cancer surgery: gastric (stomach) cancer
endoscopy and gastrointestinal cancer screening
gallbladder surgery
hernia surgery
patient education index
treatment of piles (hemorrhoids)
weight reduction surgery for obesity

#06-55 Mount Elizabeth Novena
Specialist Centre
38 Irrawaddy Road
Singapore 329563
[getting there]
Contact Phone
Phone : +65 67330846
Fax : +65 67330849
24Hr Answering
Service :
+65 65358833
Opening Hours
Mon - Fri : 9:00am - 5:00pm
Sat : 9:00am - 1:00pm

Obesity Surgery (Bariatric Surgery)

Obesity: a global epidemic
The World Health Organization estimates that globally, there are more than 1 billion overweight adults with at least 300 million of them obese. In the US, two out of every three adults are overweight and one in three are obese. This trend in obesity is global and Asian countries have not been spared: recent figures show that in Singapore, 34% of adults are overweight and 14% are obese.
Why are we seeing an increasing prevalence in obesity? There are many factors involved: on the one hand, there is a global shift in diet towards processed and fast foods – these are energy-dense diets which are high in fat and sugar, but low in vitamins, minerals and micronutrients. At the same time, we all lead increasingly sedentary lives – in almost every field of work, we now have machines to perform tasks which generations ago were done by hand.

How do we define obesity?
Overweight and obesity are commonly assessed using body mass index (BMI). Your BMI is calculated as follows:

BMI = Weight (in kg) / Height * Height (in m)
BMI (Caucasian)Weight statusBMI (Asian)
< 18.5Underweight < 18.5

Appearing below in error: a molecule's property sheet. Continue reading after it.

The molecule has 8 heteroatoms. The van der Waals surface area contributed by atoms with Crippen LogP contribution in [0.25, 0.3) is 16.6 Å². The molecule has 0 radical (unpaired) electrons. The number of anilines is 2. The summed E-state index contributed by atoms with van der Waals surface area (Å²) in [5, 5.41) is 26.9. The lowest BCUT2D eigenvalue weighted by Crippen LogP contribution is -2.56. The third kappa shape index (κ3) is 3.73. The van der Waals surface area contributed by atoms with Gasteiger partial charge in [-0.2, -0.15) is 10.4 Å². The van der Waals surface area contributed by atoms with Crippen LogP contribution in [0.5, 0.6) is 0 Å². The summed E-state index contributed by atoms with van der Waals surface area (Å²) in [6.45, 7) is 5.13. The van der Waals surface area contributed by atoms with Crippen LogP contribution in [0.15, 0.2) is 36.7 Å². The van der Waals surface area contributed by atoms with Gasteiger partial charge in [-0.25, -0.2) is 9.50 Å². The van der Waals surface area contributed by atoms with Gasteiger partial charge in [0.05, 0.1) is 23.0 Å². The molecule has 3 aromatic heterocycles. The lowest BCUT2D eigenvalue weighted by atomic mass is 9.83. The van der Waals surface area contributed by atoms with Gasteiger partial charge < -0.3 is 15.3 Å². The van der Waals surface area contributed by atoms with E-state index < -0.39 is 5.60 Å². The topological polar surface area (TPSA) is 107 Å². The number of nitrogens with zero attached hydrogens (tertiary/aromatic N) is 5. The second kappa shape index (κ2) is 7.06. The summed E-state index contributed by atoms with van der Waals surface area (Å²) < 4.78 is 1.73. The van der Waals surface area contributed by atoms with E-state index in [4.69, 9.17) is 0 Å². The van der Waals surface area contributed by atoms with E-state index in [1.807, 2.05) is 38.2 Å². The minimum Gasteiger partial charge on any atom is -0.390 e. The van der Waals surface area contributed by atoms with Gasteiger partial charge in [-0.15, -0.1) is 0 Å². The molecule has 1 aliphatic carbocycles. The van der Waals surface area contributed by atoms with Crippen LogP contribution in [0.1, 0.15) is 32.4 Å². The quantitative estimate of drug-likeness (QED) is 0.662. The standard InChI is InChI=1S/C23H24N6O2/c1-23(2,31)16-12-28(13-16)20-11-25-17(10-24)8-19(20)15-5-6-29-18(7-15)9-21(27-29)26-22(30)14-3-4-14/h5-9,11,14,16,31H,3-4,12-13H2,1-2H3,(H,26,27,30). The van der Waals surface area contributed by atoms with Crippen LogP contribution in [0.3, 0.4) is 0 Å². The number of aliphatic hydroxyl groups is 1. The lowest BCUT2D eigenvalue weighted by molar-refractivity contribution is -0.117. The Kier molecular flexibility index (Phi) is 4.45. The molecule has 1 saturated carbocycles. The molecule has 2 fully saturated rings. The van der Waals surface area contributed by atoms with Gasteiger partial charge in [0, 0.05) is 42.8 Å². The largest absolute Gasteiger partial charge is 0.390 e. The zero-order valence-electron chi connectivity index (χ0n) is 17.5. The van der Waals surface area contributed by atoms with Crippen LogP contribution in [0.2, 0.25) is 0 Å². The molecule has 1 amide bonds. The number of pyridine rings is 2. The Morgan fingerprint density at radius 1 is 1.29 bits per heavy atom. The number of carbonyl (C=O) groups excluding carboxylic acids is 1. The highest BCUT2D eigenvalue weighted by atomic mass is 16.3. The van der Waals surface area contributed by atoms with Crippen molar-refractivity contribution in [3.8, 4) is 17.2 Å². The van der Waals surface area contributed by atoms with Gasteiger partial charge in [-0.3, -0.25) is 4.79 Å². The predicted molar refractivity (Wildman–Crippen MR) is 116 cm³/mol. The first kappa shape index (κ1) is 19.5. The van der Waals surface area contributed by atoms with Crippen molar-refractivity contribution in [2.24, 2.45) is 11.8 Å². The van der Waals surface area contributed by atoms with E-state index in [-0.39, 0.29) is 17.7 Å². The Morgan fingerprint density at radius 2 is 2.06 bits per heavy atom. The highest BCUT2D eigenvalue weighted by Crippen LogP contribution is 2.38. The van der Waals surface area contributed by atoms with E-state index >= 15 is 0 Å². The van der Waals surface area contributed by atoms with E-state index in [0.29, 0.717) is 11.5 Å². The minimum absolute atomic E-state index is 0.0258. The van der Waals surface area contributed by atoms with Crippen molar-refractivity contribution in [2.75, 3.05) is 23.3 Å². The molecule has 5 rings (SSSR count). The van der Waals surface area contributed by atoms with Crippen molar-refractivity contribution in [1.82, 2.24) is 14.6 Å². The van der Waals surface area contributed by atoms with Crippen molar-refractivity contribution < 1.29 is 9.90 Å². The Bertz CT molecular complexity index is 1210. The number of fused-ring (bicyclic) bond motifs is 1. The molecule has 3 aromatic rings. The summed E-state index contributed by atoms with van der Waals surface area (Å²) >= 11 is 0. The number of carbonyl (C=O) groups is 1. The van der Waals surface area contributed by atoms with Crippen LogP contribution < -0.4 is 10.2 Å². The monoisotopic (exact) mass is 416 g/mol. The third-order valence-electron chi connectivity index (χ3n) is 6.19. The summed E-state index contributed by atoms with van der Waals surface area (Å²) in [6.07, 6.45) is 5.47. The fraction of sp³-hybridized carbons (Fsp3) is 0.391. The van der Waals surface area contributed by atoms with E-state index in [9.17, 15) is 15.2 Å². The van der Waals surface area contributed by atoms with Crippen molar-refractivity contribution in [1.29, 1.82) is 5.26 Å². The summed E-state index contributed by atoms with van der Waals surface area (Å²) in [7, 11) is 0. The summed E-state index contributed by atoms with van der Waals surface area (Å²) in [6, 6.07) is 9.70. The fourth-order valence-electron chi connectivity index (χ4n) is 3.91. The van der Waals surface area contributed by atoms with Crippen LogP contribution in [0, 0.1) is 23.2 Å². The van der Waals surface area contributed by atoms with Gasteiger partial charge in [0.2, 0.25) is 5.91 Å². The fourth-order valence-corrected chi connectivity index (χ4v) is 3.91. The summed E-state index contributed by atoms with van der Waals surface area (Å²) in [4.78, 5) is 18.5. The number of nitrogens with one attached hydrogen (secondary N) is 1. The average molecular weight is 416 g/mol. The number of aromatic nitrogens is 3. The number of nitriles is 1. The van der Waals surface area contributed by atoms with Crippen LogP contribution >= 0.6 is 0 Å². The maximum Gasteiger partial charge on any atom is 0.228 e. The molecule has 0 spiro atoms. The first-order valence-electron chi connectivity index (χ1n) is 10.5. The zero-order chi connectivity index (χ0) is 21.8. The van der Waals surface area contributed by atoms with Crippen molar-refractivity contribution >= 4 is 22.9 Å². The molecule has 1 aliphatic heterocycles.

18.5 – 24.9Normal18.5 – 22.4
25.0 – 29.9Overweight22.5 – 27.4
30.0 – 34.9Obese27.5 – 32.4
35.0 – 39.9Severe obesity32.5 – 37.4
>40.0Morbid obesity >37.5
The lower BMI ranges for overweight and obesity in Asians are based on the fact that Asians have a higher risk for Type 2 diabetes and cardiovascular disease at a lower BMI.  In addition Asians generally have a higher percentage of body fat than white people of similar age, sex and BMI [see reference 1].

How does excess body fat & obesity impact health?
Obesity has been shown in many large, long-term epidemiologic studies to be associated with increased mortality (risk of death) [see reference 2]. In younger people with severe obesity, life expectancy is reduced by an estimated 5 to 20 years [see reference 3].
Obesity is associated with adverse metabolic effects on blood pressure, cholesterol, triglycerides and insulin resistance. The risk of developing Type 2 diabetes and hypertension rises steeply with increasing body fat: approximately 90% of Type 2 diabetics are either overweight or obese.
Obesity is also associated with a host of medical conditions including cardiovascular diseases, respiratory difficulties, chronic degenerative joint diseases and musculoskeletal problems, gallbladder disease and skin problems. There is also an increased risk of developing cancer of the breast, colon, prostate, endometrium, kidney and gallbladder.
In other words, obesity decreases life expectancy and is associated with multiple medical problems (including diabetes, hypertension, cardiovascular disease and cancer) all of which contribute towards a poorer quality of life.

Rationale for surgery: why perform an invasive surgical procedure for obesity?
We need to stop thinking of obesity as a merely cosmetic problem: it is a health hazard. Obesity is a chronic disease with serious implications on the health of an individual: it reduces life expectancy, decreases quality of life and is associated with complications from multiple medical conditions including hypertension, Type 2 diabetes, cardiovascular and respiratory diseases. It also increases the risk of developing several forms of cancer.
It follows then, that the treatment goal in obese individuals should be an improvement in health achieved through significant and sustained weight loss that reduces life-threatening risk factors, improves performance of activities of daily living and improves quality of life.